Poo Poo Point

This grassy knoll on the shoulder of West Tiger Mountain provides beautiful views of Mt. Rainier and the nearby suburbs.

Hiking Moderate

Distance
12 km
Ascent
751 m
Descent
751 m
Duration
3-4 hrs
Low Point
43 m
High Point
604 m
Gradient
17˚
VIEW ON MAP
Poo Poo Point Map

Description

Poo Poo Point is a low shoulder of West Tiger Mountain. This exposed grassy knoll provides impressive views of Issaquah, Bellvue, and Lake Sammamish spread below you. On clear days, you might even spot Mt. Rainier.

This knoll also serves as a popular takeoff site for paragliders. Look for the windsock on the point, which the pilots use to judge wind direction. If the conditions are right, you may very well get to watch paragliders take to the skies from Poo Poo Point!

Two different trails lead to the point, and the route mapped here is the longer—but less steep—of the two options. The hike begins by slowly ascending the hillside, passing through some swampy areas before climbing into a taller, more majestic forest.

After crossing an open cut in the trees for a buried gas line, the trail “climbs steadily up an old railroad grade through mixed deciduous and coniferous forest,” according to Alan Gibbs of WTA.org. In the spring, this section of trail is home to an assortment of beautiful wildflowers! But any time of the year, you’ll enjoy the beautiful ferns, green moss, and dark mystery of the rain forest.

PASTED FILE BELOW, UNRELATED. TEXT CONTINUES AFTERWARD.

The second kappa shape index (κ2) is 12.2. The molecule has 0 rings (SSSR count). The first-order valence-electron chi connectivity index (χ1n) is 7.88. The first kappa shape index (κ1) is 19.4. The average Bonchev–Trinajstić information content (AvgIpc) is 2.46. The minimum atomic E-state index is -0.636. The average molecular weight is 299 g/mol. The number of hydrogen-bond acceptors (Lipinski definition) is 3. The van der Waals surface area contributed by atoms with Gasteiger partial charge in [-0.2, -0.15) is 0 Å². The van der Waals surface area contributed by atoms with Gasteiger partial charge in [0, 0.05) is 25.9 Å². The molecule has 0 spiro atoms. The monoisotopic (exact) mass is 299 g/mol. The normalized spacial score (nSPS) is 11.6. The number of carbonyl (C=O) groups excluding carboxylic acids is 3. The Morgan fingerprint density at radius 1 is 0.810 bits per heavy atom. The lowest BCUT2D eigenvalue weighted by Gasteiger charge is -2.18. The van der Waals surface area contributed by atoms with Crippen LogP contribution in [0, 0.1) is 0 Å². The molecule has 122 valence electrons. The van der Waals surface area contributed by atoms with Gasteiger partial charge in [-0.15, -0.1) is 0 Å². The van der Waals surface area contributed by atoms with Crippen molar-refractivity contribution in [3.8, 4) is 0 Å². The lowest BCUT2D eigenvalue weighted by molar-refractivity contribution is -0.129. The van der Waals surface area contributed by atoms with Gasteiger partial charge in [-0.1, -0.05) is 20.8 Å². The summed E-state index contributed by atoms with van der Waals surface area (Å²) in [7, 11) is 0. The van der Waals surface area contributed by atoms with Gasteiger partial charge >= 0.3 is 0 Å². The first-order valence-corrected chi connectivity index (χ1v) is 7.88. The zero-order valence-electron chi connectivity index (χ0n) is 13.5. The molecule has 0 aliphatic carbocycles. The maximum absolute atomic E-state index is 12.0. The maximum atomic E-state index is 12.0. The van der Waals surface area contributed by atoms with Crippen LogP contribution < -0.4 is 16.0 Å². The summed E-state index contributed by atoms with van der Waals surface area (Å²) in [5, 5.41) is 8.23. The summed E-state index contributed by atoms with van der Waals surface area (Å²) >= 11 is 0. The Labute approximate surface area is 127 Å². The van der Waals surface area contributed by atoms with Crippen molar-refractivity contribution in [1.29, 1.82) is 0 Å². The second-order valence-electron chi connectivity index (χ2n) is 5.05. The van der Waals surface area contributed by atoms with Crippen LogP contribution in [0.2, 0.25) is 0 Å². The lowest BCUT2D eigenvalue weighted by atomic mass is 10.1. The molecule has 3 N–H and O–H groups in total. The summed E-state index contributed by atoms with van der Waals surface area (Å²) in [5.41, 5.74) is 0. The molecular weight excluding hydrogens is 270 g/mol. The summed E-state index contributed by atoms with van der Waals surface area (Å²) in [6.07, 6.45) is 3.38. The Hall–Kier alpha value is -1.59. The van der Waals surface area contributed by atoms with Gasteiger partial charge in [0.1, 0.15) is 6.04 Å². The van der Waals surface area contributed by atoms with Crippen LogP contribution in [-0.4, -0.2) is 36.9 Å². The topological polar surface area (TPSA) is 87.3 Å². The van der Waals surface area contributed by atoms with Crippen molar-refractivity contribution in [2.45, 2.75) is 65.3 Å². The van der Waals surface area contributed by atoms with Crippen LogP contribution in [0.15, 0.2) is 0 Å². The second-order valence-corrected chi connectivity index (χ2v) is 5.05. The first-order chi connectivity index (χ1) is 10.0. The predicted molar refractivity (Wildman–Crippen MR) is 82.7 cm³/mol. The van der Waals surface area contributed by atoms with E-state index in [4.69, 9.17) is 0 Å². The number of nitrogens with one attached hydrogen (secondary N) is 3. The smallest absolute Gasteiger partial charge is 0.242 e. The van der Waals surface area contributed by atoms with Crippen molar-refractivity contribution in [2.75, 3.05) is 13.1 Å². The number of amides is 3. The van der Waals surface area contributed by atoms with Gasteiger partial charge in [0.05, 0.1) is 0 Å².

As you continue to climb through the rain forest, you’ll cross beautiful babbling brooks and a bridge over the more formidable Gap Creek.

Eventually, you’ll reach a three-way trail junction, which is the high point of your hike. Turn right and descend about 170 vertical feet in a half-mile to reach your destination. Enjoy your time on the point, and retrace your steps to get back to your car.

Sources: https://www.wta.org/go-hiking/hikes/poo-poo-point https://rootsrated.com/seattle-wa/hiking/poo-poo-point https://www.theoutbound.com/washington/hiking/hike-to-poo-poo-point

Difficulty

Moderate

Hiking along trails with some uneven terrain and small hills. Small rocks and roots may be present.

Medium Exposure

2 out of 4

The trail contains some obstacles such as outcroppings and rock which could cause injury.

Remoteness

1 out of 4

Close to help in case of emergency.

Best time to visit

January, February, March, April, May, June, July, August, September, October, November, December

Features

  • Picturesque
  • Forestry or heavy vegetation

Similar routes nearby

Guidebooks in this area